Scott Hoezee response
Scott Hoezee polished off the book on a plane trip out east and writes:
Most of what you wrote resonated with how I think ... this approach is one that (I think) I had utilized all along at the two congregations where I served. Certainly it helps if we maintain (and where needed, reinstate) the vertical dimension to our worship. Contemporary services that are all horizontal where we think mostly about our own felt needs--and/or where God is treated like a chum on the other side of the table, sipping a latte along with the rest of us--tend to not have anything to shoot for/aim at. (Such services also tend not to challenge people much, which may be part of their appeal/charm!)
Worship is always a balancing act between "the already and the not yet." We don't want to focus so much on heaven as to blot out the things of earth--or as to foster contentment with even rotten circumstances seeing as we'll be done with this life by-and-by. Nor do we want to focus so much on earth alone that pastors become one-part therapist, one-part social worker, solving problems in purely human terms. We need what you present in your book: a living CONNECTION between the two realms. This connection both reveals where life on this earth has run off the rails AND gives us a better vision to shoot for.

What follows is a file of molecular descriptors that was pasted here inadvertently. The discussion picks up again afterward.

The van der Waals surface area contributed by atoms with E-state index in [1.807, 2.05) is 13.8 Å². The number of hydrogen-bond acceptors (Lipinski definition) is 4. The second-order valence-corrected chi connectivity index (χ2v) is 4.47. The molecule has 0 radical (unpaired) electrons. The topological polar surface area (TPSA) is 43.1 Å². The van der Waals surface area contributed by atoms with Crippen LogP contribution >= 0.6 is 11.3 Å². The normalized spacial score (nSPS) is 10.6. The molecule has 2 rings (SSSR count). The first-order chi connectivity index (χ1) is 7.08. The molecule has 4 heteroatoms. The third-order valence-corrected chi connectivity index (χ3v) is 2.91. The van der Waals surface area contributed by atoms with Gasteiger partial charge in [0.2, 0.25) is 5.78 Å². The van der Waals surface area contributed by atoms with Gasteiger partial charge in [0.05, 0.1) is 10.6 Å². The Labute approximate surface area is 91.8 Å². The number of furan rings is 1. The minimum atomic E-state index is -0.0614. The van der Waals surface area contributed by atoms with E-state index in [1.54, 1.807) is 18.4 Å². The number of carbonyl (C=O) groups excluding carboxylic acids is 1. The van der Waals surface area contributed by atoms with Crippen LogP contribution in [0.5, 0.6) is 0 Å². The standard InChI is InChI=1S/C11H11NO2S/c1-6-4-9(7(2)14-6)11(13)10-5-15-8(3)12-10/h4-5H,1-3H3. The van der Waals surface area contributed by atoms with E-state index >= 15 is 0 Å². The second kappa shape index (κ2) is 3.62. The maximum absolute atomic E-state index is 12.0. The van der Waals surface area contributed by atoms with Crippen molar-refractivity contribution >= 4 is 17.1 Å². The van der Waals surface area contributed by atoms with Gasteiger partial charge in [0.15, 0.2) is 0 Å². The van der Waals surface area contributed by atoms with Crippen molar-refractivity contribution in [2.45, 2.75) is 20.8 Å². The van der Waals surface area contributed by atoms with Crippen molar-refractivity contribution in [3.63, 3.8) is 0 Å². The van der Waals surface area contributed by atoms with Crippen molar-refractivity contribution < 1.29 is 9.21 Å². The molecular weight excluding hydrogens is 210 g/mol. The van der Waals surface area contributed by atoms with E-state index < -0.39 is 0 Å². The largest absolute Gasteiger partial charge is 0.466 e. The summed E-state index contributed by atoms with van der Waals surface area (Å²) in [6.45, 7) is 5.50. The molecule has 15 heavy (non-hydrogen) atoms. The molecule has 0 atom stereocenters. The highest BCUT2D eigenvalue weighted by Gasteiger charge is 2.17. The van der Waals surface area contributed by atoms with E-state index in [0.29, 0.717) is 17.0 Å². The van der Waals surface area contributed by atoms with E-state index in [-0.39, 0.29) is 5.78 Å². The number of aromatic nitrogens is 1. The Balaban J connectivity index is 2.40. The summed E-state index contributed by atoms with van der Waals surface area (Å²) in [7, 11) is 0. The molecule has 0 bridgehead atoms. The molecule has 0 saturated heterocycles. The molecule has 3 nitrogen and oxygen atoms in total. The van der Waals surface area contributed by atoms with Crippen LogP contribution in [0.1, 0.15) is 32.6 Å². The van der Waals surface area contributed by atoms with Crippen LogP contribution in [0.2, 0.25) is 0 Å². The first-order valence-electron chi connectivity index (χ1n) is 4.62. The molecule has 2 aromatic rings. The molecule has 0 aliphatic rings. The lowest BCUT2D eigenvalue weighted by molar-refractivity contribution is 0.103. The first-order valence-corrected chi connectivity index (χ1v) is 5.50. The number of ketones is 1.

Anyway, I think these are worthy topics for discussion. As John Wilson comments in his blurb, talk of heaven is not exactly a commonplace among people in your age group. Why is that (and what does it reveal about the attitudes many people carry with them into worship)?